Phonological awareness, that is the ability to match letters and sounds, is something that my son has failed to grasp in his three years of schooling. He excels in other areas of literacy: he has no problem with comprehension and when he has spelling words from school, he mentally “takes a picture” and reads it back in his minds eye to spell it.
My husband is exactly the same. When he comes across a word he doesn’t know he works it out by either shape or context. It has never held him back academically: he graduated with a Physics bachelor degree with honours. This knowledge led me to ask, is there another way to teach my son to read?
My teacher at university, who has extensive experience in special education, told us that some children never learn to break words down into their sounds, that they just memorise them. This was echoed almost word for word by my son’s psychologist.
So should I be teaching him sight words? I figure that school will be teaching the phonics side of things, so it would do no harm to complement this by giving him an arsenal of sight words, right?
Mem Fox, in her book ‘Reading Magic‘ doesn’t think so. She says “It’s more difficult for anyone – especially confused children who are learning to read – to read lists of random words than to read those same words in normal sentences. It’s misguided to ask children to identify lists of random unconnected words.”
So what can we do? A psychology student once told me about a technique called “Paired Reading” (this is also known as “Shared Reading” and is similar to “Whisper Reading“). The main aim of this technique is to read along out loud with the child, and if a child struggles with a word for more than four seconds, you pronounce that word loudly and clearly. There are also comprehension building strategies involved in this technique. This document describes the technique in depth: http://menlons.scoilnet.ie/blog/files/2011/02/Paired-Reading1.pdf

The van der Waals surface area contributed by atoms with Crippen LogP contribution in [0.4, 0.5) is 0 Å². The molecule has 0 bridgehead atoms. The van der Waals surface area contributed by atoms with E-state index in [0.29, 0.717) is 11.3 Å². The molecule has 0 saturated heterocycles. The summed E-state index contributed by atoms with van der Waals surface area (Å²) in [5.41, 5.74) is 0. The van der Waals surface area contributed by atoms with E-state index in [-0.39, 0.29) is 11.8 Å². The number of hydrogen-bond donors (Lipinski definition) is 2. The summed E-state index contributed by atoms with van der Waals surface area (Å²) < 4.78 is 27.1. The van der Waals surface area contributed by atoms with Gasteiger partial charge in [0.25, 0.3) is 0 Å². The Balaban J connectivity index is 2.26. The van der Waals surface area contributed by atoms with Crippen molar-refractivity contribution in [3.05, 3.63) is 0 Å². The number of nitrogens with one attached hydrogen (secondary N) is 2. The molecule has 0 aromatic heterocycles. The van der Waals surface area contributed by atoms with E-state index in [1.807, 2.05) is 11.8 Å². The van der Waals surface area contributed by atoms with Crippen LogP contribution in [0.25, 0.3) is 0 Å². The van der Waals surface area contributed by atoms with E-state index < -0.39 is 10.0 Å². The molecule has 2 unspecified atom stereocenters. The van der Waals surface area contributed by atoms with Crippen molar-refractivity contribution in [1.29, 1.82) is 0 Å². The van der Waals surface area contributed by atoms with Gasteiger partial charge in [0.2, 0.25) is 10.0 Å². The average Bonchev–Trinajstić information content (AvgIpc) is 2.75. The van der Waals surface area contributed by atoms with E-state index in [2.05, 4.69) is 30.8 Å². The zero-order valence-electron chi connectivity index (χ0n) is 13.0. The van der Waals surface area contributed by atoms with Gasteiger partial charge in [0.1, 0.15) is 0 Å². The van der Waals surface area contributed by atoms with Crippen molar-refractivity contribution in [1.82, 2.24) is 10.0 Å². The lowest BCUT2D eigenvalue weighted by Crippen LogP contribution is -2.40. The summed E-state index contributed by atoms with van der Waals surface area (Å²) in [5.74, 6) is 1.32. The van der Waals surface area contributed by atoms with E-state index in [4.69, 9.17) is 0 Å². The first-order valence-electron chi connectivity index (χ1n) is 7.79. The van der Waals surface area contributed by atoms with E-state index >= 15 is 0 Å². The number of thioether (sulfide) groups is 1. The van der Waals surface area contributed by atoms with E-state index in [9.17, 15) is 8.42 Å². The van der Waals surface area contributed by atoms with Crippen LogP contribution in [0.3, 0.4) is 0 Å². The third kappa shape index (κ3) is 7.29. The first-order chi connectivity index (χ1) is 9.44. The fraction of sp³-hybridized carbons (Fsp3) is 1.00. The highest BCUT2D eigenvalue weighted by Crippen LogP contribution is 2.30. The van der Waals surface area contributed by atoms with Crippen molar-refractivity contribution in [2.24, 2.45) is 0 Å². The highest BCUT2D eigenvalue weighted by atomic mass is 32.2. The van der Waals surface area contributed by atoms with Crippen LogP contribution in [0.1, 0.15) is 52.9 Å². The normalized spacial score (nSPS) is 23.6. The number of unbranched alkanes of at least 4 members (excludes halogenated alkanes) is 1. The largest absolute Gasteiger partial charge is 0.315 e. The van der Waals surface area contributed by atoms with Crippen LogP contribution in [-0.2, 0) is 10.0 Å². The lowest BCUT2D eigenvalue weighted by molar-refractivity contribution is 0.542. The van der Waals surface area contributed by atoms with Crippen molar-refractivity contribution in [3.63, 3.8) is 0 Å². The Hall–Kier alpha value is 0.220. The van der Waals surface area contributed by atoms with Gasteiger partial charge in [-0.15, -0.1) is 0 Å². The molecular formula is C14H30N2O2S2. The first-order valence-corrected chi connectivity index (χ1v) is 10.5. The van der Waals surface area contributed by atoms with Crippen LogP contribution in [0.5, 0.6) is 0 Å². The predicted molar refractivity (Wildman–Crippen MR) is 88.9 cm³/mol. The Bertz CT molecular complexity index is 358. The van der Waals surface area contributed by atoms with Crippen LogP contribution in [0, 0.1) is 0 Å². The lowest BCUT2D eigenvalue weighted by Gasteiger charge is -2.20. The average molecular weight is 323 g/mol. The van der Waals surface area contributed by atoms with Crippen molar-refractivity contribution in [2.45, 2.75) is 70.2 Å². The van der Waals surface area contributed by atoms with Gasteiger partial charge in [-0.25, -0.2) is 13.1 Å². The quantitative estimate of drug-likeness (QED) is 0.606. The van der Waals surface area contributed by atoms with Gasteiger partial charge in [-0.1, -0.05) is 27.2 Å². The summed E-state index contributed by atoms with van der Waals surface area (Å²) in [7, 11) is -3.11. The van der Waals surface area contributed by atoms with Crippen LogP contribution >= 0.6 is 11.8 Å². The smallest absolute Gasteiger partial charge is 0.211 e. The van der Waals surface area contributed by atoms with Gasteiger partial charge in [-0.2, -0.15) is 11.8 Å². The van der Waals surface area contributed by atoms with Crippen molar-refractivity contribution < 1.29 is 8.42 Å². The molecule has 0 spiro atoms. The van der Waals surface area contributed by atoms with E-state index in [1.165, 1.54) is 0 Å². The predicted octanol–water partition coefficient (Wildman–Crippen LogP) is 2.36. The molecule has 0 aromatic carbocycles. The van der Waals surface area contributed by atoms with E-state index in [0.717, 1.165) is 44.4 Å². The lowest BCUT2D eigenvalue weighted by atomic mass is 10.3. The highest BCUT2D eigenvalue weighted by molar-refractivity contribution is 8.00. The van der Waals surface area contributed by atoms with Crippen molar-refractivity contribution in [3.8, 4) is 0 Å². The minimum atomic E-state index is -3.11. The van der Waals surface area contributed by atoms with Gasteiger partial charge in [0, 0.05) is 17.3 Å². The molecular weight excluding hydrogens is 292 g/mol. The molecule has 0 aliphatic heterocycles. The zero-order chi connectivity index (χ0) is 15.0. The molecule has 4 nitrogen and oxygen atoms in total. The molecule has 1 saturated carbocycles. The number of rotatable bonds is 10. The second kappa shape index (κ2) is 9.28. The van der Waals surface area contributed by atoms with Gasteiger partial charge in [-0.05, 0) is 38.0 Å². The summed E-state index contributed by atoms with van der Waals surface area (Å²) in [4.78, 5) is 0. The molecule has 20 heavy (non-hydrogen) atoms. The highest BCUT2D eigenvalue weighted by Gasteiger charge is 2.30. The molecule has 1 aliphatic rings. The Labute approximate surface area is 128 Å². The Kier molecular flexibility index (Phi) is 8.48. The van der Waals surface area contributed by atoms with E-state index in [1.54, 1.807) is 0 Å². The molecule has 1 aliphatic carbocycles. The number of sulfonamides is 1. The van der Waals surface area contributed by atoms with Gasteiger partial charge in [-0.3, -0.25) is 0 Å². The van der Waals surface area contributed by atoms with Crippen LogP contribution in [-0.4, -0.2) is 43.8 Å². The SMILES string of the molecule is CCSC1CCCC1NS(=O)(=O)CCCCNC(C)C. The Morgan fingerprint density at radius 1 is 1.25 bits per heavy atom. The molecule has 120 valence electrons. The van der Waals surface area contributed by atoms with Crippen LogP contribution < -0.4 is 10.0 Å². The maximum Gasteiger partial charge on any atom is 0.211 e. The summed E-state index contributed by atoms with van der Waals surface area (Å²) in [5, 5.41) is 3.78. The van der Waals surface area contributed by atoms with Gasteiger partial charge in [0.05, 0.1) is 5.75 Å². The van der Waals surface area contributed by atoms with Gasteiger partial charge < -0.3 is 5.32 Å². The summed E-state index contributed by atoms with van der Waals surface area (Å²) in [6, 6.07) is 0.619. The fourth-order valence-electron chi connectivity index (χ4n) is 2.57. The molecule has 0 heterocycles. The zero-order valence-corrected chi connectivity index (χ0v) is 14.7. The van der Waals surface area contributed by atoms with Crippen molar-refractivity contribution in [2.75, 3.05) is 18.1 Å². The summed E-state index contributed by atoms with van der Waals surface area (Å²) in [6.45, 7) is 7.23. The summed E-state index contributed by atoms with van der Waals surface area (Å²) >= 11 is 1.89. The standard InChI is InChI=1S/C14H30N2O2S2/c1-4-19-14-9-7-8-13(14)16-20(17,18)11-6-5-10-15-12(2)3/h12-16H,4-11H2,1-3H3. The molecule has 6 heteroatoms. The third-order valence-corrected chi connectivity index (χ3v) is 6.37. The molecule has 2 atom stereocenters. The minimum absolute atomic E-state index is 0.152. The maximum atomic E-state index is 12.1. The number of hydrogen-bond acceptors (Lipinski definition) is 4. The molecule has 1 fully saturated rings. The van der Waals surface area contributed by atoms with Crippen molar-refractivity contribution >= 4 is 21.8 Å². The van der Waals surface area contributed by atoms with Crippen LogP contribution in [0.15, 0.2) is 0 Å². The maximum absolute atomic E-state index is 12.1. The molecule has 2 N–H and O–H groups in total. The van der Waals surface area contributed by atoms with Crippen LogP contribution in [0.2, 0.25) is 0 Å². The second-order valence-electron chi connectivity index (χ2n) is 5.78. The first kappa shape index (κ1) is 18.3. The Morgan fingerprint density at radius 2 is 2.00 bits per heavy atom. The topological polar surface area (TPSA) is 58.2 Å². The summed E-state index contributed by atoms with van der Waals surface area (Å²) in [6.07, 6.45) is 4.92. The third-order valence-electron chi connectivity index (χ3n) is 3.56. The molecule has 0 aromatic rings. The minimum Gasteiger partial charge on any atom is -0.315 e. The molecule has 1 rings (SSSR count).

Mem Fox seems to be in agreement. She says “astonishing and ‘soft’ as this may seem, we should tell children many of the words that they can’t read… We need to hurry them along so that their memory isn’t overloaded, so that they can use all the information they’ve picked up so far in the story, as well as using their understanding of print, language and the world to get accurate meaning as they read along. Anything that slows them down is a bad thing.” She also goes on to say, “we need to help beginning readers make rapid progress through a story so that they are able to remember what they’re reading. They’ll then relax, make more sense of the print and eventually, begin to enjoy the story. They will rely less on the single avenue of painfully sounding out words and will make informed guesses more quickly. Finally, they’ll be reading. Eureka! And perhaps for the first time in their lives they will realise that reading has fabulous, real rewards.”
This technique also has the added benefit of bonding time with your child, something that Mem Fox extols fervently.
In Grade 1 my son didn’t even want to touch a book. This technique is reigniting the love of books he had as a toddler and young child, when we used to read together every night. It has increased his self-esteem and confidence, and now he is wanting to attempt more difficult books on his own such as Captain Underpants.
For more information on Paired Reading see http://www.readwritethink.org/professional-development/strategy-guides/using-paired-reading-increase-30952.html